STEM research and innovations have positively impacted many aspects of our society. Today, the quality of the STEM enterprise must be elevated if the quality of innovation is to meet an increasing complexity of societal needs; and that elevation is inextricably linked to diversifying STEM disciplines. However, an ongoing challenge to STEM diversification continues to reside at the intersection of racial bias and unfettered membership in an academy that reverberates deeply with the historical and ongoing realities of racial oppression of people of color in the United States. Academia was institutionalized to operate within this racialized framework and therefore contains systemic barriers to access, opportunity, and power; these barriers impact success outcomes for marginalized STEM students. When we consider the current racial climate within the United States, coupled with the urgent national need for STEM innovation and scholarship, ensuring marginalized scholar and student success becomes a clear priority. Progress will require looking behind the STEM “cultural curtain” and critical examination of areas that require change if we are to elevate our STEM disciplines. During this talk, we will examine the assets marginalized students and scholars bring that elevate the academy and describe some efforts that have shown success for promoting diversity in STEM. We will also consider how higher education institutions, STEM disciplines, and STEM faculty communities can take decisive action and provide leadership for increasing capacity for noticing and addressing to structural inequities in STEM.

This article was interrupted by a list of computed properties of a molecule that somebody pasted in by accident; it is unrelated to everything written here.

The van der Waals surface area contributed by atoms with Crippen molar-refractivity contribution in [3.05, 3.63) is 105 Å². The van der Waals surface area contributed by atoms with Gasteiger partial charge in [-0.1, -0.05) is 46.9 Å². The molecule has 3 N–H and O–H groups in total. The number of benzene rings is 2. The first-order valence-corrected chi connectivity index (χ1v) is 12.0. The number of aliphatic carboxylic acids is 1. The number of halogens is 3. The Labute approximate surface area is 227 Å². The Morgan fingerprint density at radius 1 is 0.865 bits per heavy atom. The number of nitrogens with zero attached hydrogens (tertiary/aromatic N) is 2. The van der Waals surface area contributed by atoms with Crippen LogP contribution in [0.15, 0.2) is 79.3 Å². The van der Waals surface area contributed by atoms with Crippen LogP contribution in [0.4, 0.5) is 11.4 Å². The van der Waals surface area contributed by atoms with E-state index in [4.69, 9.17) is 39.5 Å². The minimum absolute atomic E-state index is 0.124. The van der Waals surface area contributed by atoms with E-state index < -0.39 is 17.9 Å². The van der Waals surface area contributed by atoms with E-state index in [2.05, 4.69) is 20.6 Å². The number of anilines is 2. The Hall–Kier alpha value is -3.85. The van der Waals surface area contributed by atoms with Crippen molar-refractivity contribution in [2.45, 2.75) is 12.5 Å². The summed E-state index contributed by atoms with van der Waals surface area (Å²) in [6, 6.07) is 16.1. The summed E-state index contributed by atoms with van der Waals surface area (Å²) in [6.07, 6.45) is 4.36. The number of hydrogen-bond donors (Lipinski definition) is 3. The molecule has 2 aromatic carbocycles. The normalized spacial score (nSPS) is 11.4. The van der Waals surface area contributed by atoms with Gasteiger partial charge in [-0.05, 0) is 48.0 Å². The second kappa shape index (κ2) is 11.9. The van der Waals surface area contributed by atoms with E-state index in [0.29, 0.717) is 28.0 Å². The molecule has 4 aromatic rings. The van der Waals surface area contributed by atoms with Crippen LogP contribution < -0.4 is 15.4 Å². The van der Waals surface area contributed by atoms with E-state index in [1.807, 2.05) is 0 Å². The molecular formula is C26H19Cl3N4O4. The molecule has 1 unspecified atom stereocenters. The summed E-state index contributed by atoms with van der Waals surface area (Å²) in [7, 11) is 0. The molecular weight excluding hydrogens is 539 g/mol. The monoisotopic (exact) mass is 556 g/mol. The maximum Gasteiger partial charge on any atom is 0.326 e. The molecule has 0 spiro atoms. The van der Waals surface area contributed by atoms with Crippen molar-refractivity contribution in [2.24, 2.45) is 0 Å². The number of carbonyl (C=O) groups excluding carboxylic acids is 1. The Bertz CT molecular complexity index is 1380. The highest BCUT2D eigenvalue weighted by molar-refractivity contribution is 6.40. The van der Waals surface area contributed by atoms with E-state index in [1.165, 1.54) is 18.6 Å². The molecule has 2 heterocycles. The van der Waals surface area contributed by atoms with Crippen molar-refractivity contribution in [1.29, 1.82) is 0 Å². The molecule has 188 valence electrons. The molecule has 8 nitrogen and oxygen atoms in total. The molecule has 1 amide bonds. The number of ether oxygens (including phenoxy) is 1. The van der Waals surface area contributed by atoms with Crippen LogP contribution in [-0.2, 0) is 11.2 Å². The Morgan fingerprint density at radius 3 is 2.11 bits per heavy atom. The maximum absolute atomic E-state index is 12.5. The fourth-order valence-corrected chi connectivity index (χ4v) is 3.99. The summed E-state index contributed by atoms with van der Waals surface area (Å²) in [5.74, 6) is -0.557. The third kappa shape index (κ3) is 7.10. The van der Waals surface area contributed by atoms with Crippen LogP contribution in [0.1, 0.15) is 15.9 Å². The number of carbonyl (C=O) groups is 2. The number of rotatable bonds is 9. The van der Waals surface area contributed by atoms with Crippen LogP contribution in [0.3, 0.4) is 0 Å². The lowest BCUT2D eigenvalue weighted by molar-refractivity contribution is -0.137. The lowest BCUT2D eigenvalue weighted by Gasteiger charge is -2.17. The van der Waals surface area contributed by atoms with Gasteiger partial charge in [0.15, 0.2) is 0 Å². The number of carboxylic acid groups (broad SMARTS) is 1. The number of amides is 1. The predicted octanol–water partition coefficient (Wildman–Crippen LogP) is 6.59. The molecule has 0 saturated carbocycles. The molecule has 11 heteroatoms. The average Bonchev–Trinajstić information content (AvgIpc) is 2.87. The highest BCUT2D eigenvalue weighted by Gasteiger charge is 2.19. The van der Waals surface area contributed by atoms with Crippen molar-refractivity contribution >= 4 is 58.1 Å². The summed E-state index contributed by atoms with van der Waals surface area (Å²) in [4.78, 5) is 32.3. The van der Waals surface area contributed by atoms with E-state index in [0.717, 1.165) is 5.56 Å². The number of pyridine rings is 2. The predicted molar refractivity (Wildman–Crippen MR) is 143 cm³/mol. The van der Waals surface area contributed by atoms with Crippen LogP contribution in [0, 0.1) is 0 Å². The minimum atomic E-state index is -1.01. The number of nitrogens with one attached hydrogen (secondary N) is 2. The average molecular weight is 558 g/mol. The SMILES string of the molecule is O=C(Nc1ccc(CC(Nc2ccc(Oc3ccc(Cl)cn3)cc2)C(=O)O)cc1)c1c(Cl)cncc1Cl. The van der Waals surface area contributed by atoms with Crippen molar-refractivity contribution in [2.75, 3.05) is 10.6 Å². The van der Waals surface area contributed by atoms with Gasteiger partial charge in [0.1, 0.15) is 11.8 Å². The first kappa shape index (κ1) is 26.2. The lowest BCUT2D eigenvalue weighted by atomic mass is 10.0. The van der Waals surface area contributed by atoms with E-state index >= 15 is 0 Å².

Host: Edmund Bertschinger